18. The method of claim 16 wherein the solution comprising alkali phosphate is introduced into the first or second precipitation stages.
19. The method of claim 1 or 13 further comprising,
treating the raffinate, in the first precipitation stage, with a heavy metal binder at a pH effective to provide the precipitate comprising heavy metals;
separating the precipitate comprising heavy metals; and
treating, in the second precipitation stage, the solution having a decreased content of heavy metals with a phosphorous-precipitating reagent at a pH effective to precipitate phosphorous in a form comprising phosphate.
20. The method of claim 19 wherein the heavy metal binder is a sulfide selected from the group consisting of hydrogen sulfide, sodium sulfide, sodium hydrogen sulfide and ferrous sulfide.
21. The method of claim 19 wherein the pH effective to provide the precipitate comprising heavy metals is also effective to provide a precipitate comprising iron.
22. The method of claim 19 wherein the pH effective to provide the precipitate comprising heavy metals is also effective to provide a precipitate comprising aluminum.
23. The method of claim 19 wherein the phosphorous-precipitating reagent is selected from the group consisting of calcium oxide, calcium hydroxide, magnesium oxide, magnesium hydroxide and magnesium chloride.
24. The method of claim 19 wherein the solution having a decreased content of heavy metals is treated to provide a precipitate comprising calcium phosphate or magnesium phosphate.
25. The method of claim 19 further comprising
treating the raffinate, in the first precipitation stage, with sodium sulfide, and adjusting the pH of the raffinate to a value between 5 and 8, to provide a first precipitate comprising heavy metals and an aqueous solution;
separating the first precipitate;
treating the aqueous solution, in the second precipitation stage, with a calcium or magnesium compound to provide a second precipitate; and
separating the second precipitate.
26. The method of claim 25 wherein the pH of the raffinate is adjusted to a value between 5 and 8 with a base selected from the group consisting of sodium hydroxide, magnesium oxide, magnesium hydroxide and ammonia.
27. The method of claim 25 wherein iron is precipitated in the first precipitation stage.
28. The method of claim 25 wherein aluminum is precipitated in the first precipitation stage.
29. The method of claim 25 wherein the calcium or magnesium compound of the second precipitation stage is selected from the group consisting of calcium chloride, magnesium oxide, magnesium hydroxide and magnesium chloride.
30. The method of claim 25 wherein, in the second precipitation stage, the pH of the obtained aqueous solution is adjusted to provide for precipitation of a phosphate selected from magnesium phosphate and calcium phosphate.
31. The method of claim 19 further comprising,
simultaneously treating the raffinate, in the first precipitation stage, with a sulfide selected from the group consisting of hydrogen sulfide, sodium sulfide, sodium hydrogen sulfide and ferrous sulfide, and a base sufficient to raise the pH of the raffinate to between 6 and 7;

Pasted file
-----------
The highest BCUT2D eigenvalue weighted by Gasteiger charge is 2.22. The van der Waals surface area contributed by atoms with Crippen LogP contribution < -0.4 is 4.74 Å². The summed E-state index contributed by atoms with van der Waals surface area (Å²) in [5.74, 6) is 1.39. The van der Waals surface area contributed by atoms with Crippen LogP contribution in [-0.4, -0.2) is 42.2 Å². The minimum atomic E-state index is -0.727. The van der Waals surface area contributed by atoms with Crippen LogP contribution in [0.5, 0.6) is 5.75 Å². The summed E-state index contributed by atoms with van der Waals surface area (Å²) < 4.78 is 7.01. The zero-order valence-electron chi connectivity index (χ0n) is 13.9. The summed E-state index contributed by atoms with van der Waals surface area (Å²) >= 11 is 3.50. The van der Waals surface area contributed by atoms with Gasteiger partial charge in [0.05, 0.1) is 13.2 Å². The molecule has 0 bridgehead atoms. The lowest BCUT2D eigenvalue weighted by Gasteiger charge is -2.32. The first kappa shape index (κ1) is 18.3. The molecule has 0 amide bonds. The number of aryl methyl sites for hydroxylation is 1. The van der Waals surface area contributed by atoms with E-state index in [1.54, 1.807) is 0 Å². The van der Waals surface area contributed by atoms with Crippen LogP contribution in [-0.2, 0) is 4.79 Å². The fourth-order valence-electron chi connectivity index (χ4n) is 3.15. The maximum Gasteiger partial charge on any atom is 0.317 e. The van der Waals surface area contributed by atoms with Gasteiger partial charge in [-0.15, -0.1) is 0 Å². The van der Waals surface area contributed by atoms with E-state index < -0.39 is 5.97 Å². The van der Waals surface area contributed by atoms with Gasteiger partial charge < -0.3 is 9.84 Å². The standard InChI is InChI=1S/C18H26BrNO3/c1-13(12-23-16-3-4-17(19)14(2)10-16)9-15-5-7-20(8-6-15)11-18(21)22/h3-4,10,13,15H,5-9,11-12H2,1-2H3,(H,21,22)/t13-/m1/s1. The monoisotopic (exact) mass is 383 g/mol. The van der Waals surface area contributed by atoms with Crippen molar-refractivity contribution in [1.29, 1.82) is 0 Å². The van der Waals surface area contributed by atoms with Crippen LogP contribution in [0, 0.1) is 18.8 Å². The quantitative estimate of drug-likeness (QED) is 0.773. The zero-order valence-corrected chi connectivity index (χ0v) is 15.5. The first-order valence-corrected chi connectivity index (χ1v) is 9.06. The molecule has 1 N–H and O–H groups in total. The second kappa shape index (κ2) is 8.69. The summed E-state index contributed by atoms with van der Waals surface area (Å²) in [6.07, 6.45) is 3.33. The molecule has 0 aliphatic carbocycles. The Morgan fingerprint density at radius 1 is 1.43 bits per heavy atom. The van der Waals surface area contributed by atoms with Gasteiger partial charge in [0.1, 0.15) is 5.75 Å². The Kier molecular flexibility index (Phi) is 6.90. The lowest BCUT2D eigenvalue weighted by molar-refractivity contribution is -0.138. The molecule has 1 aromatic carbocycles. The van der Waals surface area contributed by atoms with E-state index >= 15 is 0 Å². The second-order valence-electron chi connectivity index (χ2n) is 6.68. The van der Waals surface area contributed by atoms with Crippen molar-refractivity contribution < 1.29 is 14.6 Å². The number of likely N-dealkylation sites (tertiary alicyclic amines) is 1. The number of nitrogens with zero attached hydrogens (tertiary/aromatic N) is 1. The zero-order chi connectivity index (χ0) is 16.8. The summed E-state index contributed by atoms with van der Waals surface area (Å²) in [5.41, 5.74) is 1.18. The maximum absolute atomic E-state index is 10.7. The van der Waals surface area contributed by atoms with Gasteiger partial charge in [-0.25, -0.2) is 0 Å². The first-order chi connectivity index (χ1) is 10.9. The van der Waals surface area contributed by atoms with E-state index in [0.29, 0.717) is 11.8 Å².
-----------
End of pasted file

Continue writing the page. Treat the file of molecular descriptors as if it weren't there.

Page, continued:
combining the simultaneously treated raffinate with additional base to raise the pH to greater than 9 and re-dissolve aluminum precipitates, if present;
separating first precipitate containing heavy metals and obtaining an aqueous solution comprising phosphorous and aluminum;
treating the aqueous solution comprising phosphorous and aluminum, in the second precipitation stage, with calcium chloride to provide a precipitate comprising calcium phosphate and an aqueous solution comprising aluminum;
separating the precipitate comprising calcium phosphate;
treating the aqueous solution comprising aluminum, in a third precipitation stage, with an acidic compound to provide a precipitate comprising aluminum hydroxide; and
separating the precipitate comprising aluminum hydroxide.
32. The method of claim 31 wherein the acidic compound is sulfuric acid.
33. The method of claim 31 wherein the additional base raises the pH to about 12.
34. The method of claim 31 wherein the base sufficient to raise the pH of the raftmate to between 6 and 7 is sodium hydroxide.
35. The method of claim 19 further comprising,
treating the raffinate, in the first precipitation stage, with sodium sulfide and adjusting the pH to a value of between 3 and 4 using sodium hydroxide, to provide a first precipitate comprising heavy metals and an obtained aqueous solution;
separating the first precipitate;
adjusting the pH of the obtained aqueous solution to a value of about 12 or greater using sodium hydroxide, to provide a second precipitate and an aqueous solution comprising aluminum and phosphorous;
separating the second precipitate;
treating the aqueous solution comprising aluminum and phosphorous, in the second precipitation stage, with calcium chloride, to provide a third precipitate comprising calcium phosphate and an aqueous solution comprising aluminum;
separating the third precipitate;
treating the aqueous solution comprising aluminum, in a third precipitation stage, with an acidic compound, to provide a fourth precipitate comprising aluminum hydroxide; and